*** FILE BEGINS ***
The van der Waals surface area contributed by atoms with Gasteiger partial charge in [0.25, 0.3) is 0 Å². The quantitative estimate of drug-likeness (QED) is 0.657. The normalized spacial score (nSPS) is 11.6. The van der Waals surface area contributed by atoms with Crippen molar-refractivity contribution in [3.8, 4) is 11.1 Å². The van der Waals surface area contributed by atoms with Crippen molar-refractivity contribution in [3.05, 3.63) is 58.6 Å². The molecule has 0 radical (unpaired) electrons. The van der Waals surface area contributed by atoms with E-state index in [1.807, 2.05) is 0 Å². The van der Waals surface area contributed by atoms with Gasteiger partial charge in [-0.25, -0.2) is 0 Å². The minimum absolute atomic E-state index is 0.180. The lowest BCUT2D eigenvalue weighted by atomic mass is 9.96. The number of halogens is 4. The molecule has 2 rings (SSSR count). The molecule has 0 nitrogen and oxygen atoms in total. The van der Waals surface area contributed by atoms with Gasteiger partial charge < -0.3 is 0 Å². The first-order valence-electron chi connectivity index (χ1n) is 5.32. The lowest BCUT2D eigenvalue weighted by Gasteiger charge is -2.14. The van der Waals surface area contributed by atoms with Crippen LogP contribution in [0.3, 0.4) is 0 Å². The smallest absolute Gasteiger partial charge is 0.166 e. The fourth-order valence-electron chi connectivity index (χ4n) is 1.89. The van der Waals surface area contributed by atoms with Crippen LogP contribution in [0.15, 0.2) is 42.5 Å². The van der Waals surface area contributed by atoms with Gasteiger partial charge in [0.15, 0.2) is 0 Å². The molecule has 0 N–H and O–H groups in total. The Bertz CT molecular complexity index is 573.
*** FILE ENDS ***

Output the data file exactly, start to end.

The van der Waals surface area contributed by atoms with Gasteiger partial charge in [0.25, 0.3) is 0 Å². The quantitative estimate of drug-likeness (QED) is 0.657. The normalized spacial score (nSPS) is 11.6. The van der Waals surface area contributed by atoms with Crippen molar-refractivity contribution in [3.8, 4) is 11.1 Å². The van der Waals surface area contributed by atoms with Crippen molar-refractivity contribution in [3.05, 3.63) is 58.6 Å². The molecule has 0 radical (unpaired) electrons. The van der Waals surface area contributed by atoms with E-state index in [1.807, 2.05) is 0 Å². The van der Waals surface area contributed by atoms with Gasteiger partial charge in [-0.25, -0.2) is 0 Å². The minimum absolute atomic E-state index is 0.180. The lowest BCUT2D eigenvalue weighted by atomic mass is 9.96. The number of halogens is 4. The molecule has 2 rings (SSSR count). The molecule has 0 nitrogen and oxygen atoms in total. The van der Waals surface area contributed by atoms with Gasteiger partial charge < -0.3 is 0 Å². The first-order valence-electron chi connectivity index (χ1n) is 5.32. The lowest BCUT2D eigenvalue weighted by Gasteiger charge is -2.14. The van der Waals surface area contributed by atoms with Crippen LogP contribution in [0.3, 0.4) is 0 Å². The smallest absolute Gasteiger partial charge is 0.166 e. The fourth-order valence-electron chi connectivity index (χ4n) is 1.89. The van der Waals surface area contributed by atoms with Crippen LogP contribution in [0.15, 0.2) is 42.5 Å². The van der Waals surface area contributed by atoms with Gasteiger partial charge in [0.15, 0.2) is 0 Å². The molecule has 0 N–H and O–H groups in total. The Bertz CT molecular complexity index is 573.